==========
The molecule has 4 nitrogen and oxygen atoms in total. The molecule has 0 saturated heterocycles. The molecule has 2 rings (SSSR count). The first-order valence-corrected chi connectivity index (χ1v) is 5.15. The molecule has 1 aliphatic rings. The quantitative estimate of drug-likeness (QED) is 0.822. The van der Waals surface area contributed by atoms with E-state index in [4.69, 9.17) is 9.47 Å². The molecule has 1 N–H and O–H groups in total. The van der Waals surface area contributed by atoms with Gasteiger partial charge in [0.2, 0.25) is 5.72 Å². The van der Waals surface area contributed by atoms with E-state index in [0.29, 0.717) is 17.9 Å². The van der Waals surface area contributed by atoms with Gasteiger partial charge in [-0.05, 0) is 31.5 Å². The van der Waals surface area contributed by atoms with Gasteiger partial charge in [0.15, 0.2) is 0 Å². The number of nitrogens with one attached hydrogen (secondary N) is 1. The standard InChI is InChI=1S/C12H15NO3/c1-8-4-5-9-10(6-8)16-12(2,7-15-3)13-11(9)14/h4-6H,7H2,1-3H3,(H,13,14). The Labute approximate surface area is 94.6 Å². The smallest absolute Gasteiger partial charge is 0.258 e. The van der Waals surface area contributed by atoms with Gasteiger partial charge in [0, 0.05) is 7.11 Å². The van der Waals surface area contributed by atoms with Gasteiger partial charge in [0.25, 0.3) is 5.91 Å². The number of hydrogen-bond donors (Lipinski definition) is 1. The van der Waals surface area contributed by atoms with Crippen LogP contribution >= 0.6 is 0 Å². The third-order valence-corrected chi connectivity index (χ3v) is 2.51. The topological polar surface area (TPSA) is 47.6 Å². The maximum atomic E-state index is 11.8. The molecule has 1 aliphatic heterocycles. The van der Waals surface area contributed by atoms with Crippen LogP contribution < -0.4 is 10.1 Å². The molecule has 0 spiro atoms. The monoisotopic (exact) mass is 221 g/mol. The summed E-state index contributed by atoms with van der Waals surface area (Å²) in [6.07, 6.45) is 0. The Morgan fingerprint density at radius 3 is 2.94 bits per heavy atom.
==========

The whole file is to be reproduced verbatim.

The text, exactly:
The molecule has 4 nitrogen and oxygen atoms in total. The molecule has 0 saturated heterocycles. The molecule has 2 rings (SSSR count). The first-order valence-corrected chi connectivity index (χ1v) is 5.15. The molecule has 1 aliphatic rings. The quantitative estimate of drug-likeness (QED) is 0.822. The van der Waals surface area contributed by atoms with E-state index in [4.69, 9.17) is 9.47 Å². The molecule has 1 N–H and O–H groups in total. The van der Waals surface area contributed by atoms with Gasteiger partial charge in [0.2, 0.25) is 5.72 Å². The van der Waals surface area contributed by atoms with E-state index in [0.29, 0.717) is 17.9 Å². The van der Waals surface area contributed by atoms with Gasteiger partial charge in [-0.05, 0) is 31.5 Å². The van der Waals surface area contributed by atoms with Gasteiger partial charge in [0.15, 0.2) is 0 Å². The number of nitrogens with one attached hydrogen (secondary N) is 1. The standard InChI is InChI=1S/C12H15NO3/c1-8-4-5-9-10(6-8)16-12(2,7-15-3)13-11(9)14/h4-6H,7H2,1-3H3,(H,13,14). The Labute approximate surface area is 94.6 Å². The smallest absolute Gasteiger partial charge is 0.258 e. The van der Waals surface area contributed by atoms with Gasteiger partial charge in [0, 0.05) is 7.11 Å². The van der Waals surface area contributed by atoms with Gasteiger partial charge in [0.25, 0.3) is 5.91 Å². The number of hydrogen-bond donors (Lipinski definition) is 1. The van der Waals surface area contributed by atoms with Crippen LogP contribution >= 0.6 is 0 Å². The third-order valence-corrected chi connectivity index (χ3v) is 2.51. The topological polar surface area (TPSA) is 47.6 Å². The maximum atomic E-state index is 11.8. The molecule has 1 aliphatic heterocycles. The van der Waals surface area contributed by atoms with Crippen LogP contribution < -0.4 is 10.1 Å². The molecule has 0 spiro atoms. The monoisotopic (exact) mass is 221 g/mol. The summed E-state index contributed by atoms with van der Waals surface area (Å²) in [6.07, 6.45) is 0. The Morgan fingerprint density at radius 3 is 2.94 bits per heavy atom.